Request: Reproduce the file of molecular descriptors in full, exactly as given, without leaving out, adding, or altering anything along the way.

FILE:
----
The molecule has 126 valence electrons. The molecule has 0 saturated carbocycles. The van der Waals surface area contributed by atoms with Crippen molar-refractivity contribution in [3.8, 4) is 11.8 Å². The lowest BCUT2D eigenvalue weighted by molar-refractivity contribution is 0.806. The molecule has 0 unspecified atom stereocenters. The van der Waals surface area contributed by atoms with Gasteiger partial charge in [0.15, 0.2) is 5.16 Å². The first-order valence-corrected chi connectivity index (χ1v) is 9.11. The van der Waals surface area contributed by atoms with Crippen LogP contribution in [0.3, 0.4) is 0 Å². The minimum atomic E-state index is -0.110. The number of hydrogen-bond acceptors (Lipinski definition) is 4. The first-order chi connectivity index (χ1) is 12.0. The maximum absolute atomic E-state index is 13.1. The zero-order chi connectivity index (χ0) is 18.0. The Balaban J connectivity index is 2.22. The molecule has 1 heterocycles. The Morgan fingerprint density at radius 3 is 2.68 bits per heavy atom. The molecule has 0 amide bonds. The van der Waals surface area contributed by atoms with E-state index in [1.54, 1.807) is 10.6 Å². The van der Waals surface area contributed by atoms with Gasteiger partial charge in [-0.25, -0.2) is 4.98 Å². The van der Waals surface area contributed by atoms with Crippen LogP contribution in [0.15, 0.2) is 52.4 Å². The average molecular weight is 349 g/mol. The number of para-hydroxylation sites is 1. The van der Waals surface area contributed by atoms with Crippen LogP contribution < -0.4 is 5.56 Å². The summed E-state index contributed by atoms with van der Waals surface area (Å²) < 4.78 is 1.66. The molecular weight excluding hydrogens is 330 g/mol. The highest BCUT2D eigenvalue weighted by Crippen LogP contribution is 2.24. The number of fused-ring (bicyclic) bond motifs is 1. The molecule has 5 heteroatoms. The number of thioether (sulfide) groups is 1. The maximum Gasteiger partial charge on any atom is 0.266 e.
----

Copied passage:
The molecule has 126 valence electrons. The molecule has 0 saturated carbocycles. The van der Waals surface area contributed by atoms with Crippen molar-refractivity contribution in [3.8, 4) is 11.8 Å². The lowest BCUT2D eigenvalue weighted by molar-refractivity contribution is 0.806. The molecule has 0 unspecified atom stereocenters. The van der Waals surface area contributed by atoms with Gasteiger partial charge in [0.15, 0.2) is 5.16 Å². The first-order valence-corrected chi connectivity index (χ1v) is 9.11. The van der Waals surface area contributed by atoms with Crippen LogP contribution in [0.3, 0.4) is 0 Å². The minimum atomic E-state index is -0.110. The number of hydrogen-bond acceptors (Lipinski definition) is 4. The first-order chi connectivity index (χ1) is 12.0. The maximum absolute atomic E-state index is 13.1. The zero-order chi connectivity index (χ0) is 18.0. The Balaban J connectivity index is 2.22. The molecule has 1 heterocycles. The Morgan fingerprint density at radius 3 is 2.68 bits per heavy atom. The molecule has 0 amide bonds. The van der Waals surface area contributed by atoms with E-state index in [1.54, 1.807) is 10.6 Å². The van der Waals surface area contributed by atoms with Gasteiger partial charge in [-0.25, -0.2) is 4.98 Å². The van der Waals surface area contributed by atoms with Crippen LogP contribution in [0.15, 0.2) is 52.4 Å². The average molecular weight is 349 g/mol. The number of para-hydroxylation sites is 1. The van der Waals surface area contributed by atoms with Crippen LogP contribution < -0.4 is 5.56 Å². The summed E-state index contributed by atoms with van der Waals surface area (Å²) < 4.78 is 1.66. The molecular weight excluding hydrogens is 330 g/mol. The highest BCUT2D eigenvalue weighted by Crippen LogP contribution is 2.24. The number of fused-ring (bicyclic) bond motifs is 1. The molecule has 5 heteroatoms. The number of thioether (sulfide) groups is 1. The maximum Gasteiger partial charge on any atom is 0.266 e.